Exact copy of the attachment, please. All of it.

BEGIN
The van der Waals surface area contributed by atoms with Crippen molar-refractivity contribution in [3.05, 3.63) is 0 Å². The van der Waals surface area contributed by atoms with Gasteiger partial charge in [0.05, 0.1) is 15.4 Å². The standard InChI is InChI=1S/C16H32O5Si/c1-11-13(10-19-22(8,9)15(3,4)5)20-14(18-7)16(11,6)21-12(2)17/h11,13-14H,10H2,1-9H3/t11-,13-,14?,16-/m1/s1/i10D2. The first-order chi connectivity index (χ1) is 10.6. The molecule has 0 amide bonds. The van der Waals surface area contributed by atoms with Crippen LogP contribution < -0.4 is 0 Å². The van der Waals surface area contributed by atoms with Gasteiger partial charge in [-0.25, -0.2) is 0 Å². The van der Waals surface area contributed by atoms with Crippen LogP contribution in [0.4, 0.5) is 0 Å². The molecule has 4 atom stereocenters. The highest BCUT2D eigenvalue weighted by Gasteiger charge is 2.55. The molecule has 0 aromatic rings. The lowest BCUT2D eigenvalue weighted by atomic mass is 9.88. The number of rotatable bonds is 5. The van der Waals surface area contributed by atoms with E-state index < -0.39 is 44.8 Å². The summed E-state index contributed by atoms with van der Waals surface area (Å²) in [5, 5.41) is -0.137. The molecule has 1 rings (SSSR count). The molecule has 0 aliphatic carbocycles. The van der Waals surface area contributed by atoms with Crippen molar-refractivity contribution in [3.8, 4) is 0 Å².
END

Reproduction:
The van der Waals surface area contributed by atoms with Crippen molar-refractivity contribution in [3.05, 3.63) is 0 Å². The van der Waals surface area contributed by atoms with Gasteiger partial charge in [0.05, 0.1) is 15.4 Å². The standard InChI is InChI=1S/C16H32O5Si/c1-11-13(10-19-22(8,9)15(3,4)5)20-14(18-7)16(11,6)21-12(2)17/h11,13-14H,10H2,1-9H3/t11-,13-,14?,16-/m1/s1/i10D2. The first-order chi connectivity index (χ1) is 10.6. The molecule has 0 amide bonds. The van der Waals surface area contributed by atoms with Crippen LogP contribution < -0.4 is 0 Å². The van der Waals surface area contributed by atoms with Gasteiger partial charge in [-0.25, -0.2) is 0 Å². The van der Waals surface area contributed by atoms with Crippen LogP contribution in [0.4, 0.5) is 0 Å². The molecule has 4 atom stereocenters. The highest BCUT2D eigenvalue weighted by Gasteiger charge is 2.55. The molecule has 0 aromatic rings. The lowest BCUT2D eigenvalue weighted by atomic mass is 9.88. The number of rotatable bonds is 5. The van der Waals surface area contributed by atoms with E-state index < -0.39 is 44.8 Å². The summed E-state index contributed by atoms with van der Waals surface area (Å²) in [5, 5.41) is -0.137. The molecule has 1 rings (SSSR count). The molecule has 0 aliphatic carbocycles. The van der Waals surface area contributed by atoms with Crippen molar-refractivity contribution in [3.8, 4) is 0 Å².